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Denayi Law and Administraton

"Law separates man from beasts. No kine ever accepted the fang of wolf, and called it justice."

--- Jibbon nar Flark




Formally speaking, Circle holds absolute power over the Republic. However, the Circle has developed or co-opted various institutions, which it consults on issues of import, such as parliaments representing the interests of the home world and the provinces. It also regularly hears its senior servants, the governors, the nobility, and the military on issues affecting their domains. So long as its servants govern well, the Circle tends to leave them alone, paying close attention to the military, but allowing most issues of day to day administration and law to devolve to the governors and local custom.

The nobility forms one of the mainstays of the administration. The Denayi Republic recognizes many different types and degrees of nobility: from the petty nobles whose power and influence is confined to a single city on a single world, to the intra-mundal nobility who frequent the courts of their World’s governor, to the mighty Republican High nobility, whose reach extends across many worlds, and whose feuding decides who will sit on the Circle itself.

The High Nobility provides most of the candidates for governors, judges, generals and other high officials. Their sons also bolster the ranks of the Uukaptai or the local officer corps. With their immense wealth (sometimes their estates cover entire continents), they form a counter-balance to the power of governors – when they are not governors themselves. So long as the Circle controls the High Nobility, whether by fear or favor, a successful revolt on any World is nearly impossible.

The Lesser Nobility, although more limited in its influence, also serves its purpose, and indeed forms main conduit by which the Republic governs its provinces. Governors prefer to co-opt local holders of power into their system, acculturating the greatest of them to Denayi ways, even increasing their power relative to the common people. In return, the governors hold the local elites responsible for collecting taxes, maintaining order, and quelling the seditious. Should they fail to do so, the governors may call upon the Uukaptai to replace the elites with someone more pliant.

The Denayi law-codes are quite varied, and each World experiences overlap of jurisdiction. At the most local level, each region of the Republic has its own laws and customs, which the administration respects when it does not conflict with Republican interests. Thus in provinces, the people follow their traditional religions, speak their own languages, and settle their differences in their own courts. Thus regional codes of law vary enormously from place to place.

Denayi’s own civil and criminal codes (often called Republican law) applies only in those cases where regional laws conflict, that involves servants of the Republic, the military or members of the High nobility. Denayi law also serves as the law of appeal. In areas where Denayi rule has been long established, Denayi law (or its derivatives) is often the local law as well, as centuries of contact have created legal conformity.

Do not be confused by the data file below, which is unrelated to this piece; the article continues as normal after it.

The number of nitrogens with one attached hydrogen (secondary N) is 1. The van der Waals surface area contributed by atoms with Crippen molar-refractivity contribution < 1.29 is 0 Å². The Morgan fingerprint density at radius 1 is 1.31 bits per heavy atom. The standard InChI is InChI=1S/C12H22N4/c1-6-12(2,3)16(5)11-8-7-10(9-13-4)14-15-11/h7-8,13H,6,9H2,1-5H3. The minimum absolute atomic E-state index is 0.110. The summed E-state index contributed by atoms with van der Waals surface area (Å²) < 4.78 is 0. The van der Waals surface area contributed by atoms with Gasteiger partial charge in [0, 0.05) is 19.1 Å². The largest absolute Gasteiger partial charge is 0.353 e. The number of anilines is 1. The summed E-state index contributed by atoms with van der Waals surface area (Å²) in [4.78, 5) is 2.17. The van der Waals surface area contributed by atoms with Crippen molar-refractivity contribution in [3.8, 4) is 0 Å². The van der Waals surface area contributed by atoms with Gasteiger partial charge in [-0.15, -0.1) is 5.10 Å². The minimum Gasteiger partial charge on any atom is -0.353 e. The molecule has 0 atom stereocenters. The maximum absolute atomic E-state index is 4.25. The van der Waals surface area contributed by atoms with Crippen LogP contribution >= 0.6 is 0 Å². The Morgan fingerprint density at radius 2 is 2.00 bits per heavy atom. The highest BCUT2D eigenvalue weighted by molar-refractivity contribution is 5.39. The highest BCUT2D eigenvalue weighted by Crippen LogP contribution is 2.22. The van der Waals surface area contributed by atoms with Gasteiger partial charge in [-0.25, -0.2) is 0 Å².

Denayi civil and criminal law has been shaped by years of rational systemization, and is surprisingly humane, given the constraints under which it must operate. It grants wide latitude to the legislative power of the Circle and its agents, and permits judges to initiate and research cases. Thus it most resembles the Roman law of our own world.

Personal privileges vary widely under Republican law. Slavery and serfdom are almost unknown, but the law recognizes many forms of temporary indenture – for soldiers, for civil servants, even for concubines. All of these persons are formally free, but must temporarily serve their designated master, who often possesses the right of usufruct over their bodies and property. Noble status also grants certain privileges, depending on its degree – usually exemption from taxes, fines or military duties, and a right to "noble" forms of punishment and execution, such as beheading, rather than hanging.

Criminal law provides for swift punishment, usually corporal, as the Republic has no extensive prison system. Lashes, mutilations and branding are common; execution most often takes the form of hanging. Despite the system’s brutality, it nevertheless is less cruel and inventive than those of, say, the European ancien regime of our own world. Torture is sometimes used for interrogation, but is rarely an end in itself. Execution is usually by hanging.

Even in peacetime, however, banditry, inefficiency and corruption often hamper the exercise of justice. The Denayi Republic’s reach and aims more closely resemble early modern states of our own world than they do modern bureaucratic societies. The military usually serves as a police force, and the rich double as officials; neither may be especially interested in protecting the rights of the weak. The cure for such corruption is often worse than the corruption itself – for the Uukaptai themselves are often unleashed upon corrupt governors and revolts alike, and during direct military rule, normal legal procedures are suspended in favor of naked force.



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